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A 28-year-old medical student is diagnosed with arrhythmogenic right ventricular dysplasia/cardiomyopathy. He is taking sotalol. He suddenly collapses while playing basketball with his classmates. The heart monitor shows ventricular tachycardia. Which treatment will prevent or decrease the probability of future, sudden cardiac death?



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Which of the following is not acceptable management of heart failure in a patient with arrhythmogenic right ventricular cardiomyopathy?



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A 17-year-old ballerina presents with a history of recurrent collapse. Her vitals were stable and clinical examination was unremarkable. Her EKG showed inverted T waves in lead V2 and V3. On questioning, she said that the episodes are more frequent since the last few weeks. She also gave a history of the unexplained death of her brother one year back while he was at sleep. What is the likely diagnosis?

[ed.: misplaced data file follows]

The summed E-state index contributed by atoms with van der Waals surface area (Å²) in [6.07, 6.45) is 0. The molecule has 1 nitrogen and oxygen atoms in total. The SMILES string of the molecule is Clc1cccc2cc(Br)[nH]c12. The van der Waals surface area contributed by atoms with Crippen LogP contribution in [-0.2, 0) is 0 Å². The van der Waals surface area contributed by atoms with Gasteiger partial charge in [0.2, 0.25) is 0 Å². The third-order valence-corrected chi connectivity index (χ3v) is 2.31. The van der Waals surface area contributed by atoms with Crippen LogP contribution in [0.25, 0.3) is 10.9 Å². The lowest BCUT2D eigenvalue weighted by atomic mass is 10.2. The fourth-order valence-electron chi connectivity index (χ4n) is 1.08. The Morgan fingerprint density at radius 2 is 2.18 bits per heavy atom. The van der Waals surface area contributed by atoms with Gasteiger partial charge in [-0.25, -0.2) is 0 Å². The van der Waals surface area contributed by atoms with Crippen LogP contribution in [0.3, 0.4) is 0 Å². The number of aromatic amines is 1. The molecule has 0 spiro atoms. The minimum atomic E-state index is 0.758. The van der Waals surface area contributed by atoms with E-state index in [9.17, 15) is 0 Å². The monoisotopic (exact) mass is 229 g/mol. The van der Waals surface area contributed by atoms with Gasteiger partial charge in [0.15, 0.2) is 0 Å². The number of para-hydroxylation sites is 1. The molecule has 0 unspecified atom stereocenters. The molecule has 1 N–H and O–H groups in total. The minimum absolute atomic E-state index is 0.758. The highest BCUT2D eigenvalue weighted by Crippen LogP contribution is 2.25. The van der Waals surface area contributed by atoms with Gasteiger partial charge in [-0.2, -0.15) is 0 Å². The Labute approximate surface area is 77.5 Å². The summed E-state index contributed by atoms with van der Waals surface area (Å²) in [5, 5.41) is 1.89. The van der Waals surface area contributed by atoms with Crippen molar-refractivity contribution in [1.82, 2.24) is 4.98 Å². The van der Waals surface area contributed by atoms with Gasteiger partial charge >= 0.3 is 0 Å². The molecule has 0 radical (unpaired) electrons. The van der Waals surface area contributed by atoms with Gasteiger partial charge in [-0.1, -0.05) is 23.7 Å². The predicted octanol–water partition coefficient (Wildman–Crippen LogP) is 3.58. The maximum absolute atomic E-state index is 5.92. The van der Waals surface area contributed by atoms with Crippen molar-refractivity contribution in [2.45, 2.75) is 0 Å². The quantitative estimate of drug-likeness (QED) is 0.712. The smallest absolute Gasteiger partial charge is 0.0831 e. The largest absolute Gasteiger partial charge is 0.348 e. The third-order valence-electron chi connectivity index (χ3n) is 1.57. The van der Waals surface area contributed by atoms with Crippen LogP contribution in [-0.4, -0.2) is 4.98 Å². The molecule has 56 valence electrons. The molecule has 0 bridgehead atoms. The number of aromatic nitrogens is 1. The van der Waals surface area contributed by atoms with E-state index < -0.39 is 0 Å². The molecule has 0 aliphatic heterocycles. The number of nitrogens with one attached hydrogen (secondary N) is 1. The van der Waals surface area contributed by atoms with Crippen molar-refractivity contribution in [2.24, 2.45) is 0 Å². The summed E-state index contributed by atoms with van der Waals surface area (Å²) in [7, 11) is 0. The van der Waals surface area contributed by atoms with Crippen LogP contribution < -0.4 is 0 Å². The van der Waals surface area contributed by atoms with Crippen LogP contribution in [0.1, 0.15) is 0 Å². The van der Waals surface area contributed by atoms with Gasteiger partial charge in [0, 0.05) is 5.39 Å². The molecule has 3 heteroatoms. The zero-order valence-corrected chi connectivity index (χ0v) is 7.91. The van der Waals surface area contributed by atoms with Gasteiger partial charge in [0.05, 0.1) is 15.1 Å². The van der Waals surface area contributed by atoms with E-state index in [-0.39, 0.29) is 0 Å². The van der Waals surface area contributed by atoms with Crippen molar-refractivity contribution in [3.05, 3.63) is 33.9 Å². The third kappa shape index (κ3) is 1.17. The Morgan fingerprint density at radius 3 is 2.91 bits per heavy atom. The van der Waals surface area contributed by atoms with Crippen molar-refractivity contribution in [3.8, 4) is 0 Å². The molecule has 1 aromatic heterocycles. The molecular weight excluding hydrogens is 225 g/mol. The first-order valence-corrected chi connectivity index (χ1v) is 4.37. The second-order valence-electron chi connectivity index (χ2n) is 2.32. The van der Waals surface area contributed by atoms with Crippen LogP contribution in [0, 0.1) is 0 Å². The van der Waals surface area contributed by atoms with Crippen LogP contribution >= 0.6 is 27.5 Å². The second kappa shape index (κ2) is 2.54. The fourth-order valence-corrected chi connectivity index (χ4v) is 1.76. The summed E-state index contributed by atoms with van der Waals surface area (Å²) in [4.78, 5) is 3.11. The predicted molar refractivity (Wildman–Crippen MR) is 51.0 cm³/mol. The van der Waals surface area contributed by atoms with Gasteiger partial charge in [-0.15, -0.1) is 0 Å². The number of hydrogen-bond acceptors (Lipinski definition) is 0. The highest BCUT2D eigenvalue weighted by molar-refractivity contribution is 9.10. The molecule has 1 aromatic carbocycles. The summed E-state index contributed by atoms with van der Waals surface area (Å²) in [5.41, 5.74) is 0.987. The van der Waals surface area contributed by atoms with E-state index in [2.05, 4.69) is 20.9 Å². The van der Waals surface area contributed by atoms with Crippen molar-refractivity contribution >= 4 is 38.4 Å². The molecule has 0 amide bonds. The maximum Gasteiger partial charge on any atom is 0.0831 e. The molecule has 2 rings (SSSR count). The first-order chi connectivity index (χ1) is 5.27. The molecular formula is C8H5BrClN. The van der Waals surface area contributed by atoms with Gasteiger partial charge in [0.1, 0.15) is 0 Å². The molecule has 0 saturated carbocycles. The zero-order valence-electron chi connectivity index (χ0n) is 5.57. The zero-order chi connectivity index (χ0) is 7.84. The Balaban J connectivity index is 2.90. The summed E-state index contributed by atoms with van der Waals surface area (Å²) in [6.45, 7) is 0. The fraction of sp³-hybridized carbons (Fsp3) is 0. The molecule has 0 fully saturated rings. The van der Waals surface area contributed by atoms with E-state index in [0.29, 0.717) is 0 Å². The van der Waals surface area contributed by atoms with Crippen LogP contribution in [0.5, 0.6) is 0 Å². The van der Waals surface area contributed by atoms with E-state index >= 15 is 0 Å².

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Arrhythmogenic Right Ventricular Cardiomyopathy - References

References

Basso C,Corrado D,Marcus FI,Nava A,Thiene G, Arrhythmogenic right ventricular cardiomyopathy. Lancet (London, England). 2009 Apr 11     [PubMed]
Wichter T,Borggrefe M,Breithardt G, [Arrhythmogenic right ventricular cardiomyopathy. Etiology, diagnosis and therapy]. Medizinische Klinik (Munich, Germany : 1983). 1998 Apr 15     [PubMed]
Rampazzo A,Nava A,Danieli GA,Buja G,Daliento L,Fasoli G,Scognamiglio R,Corrado D,Thiene G, The gene for arrhythmogenic right ventricular cardiomyopathy maps to chromosome 14q23-q24. Human molecular genetics. 1994 Jun     [PubMed]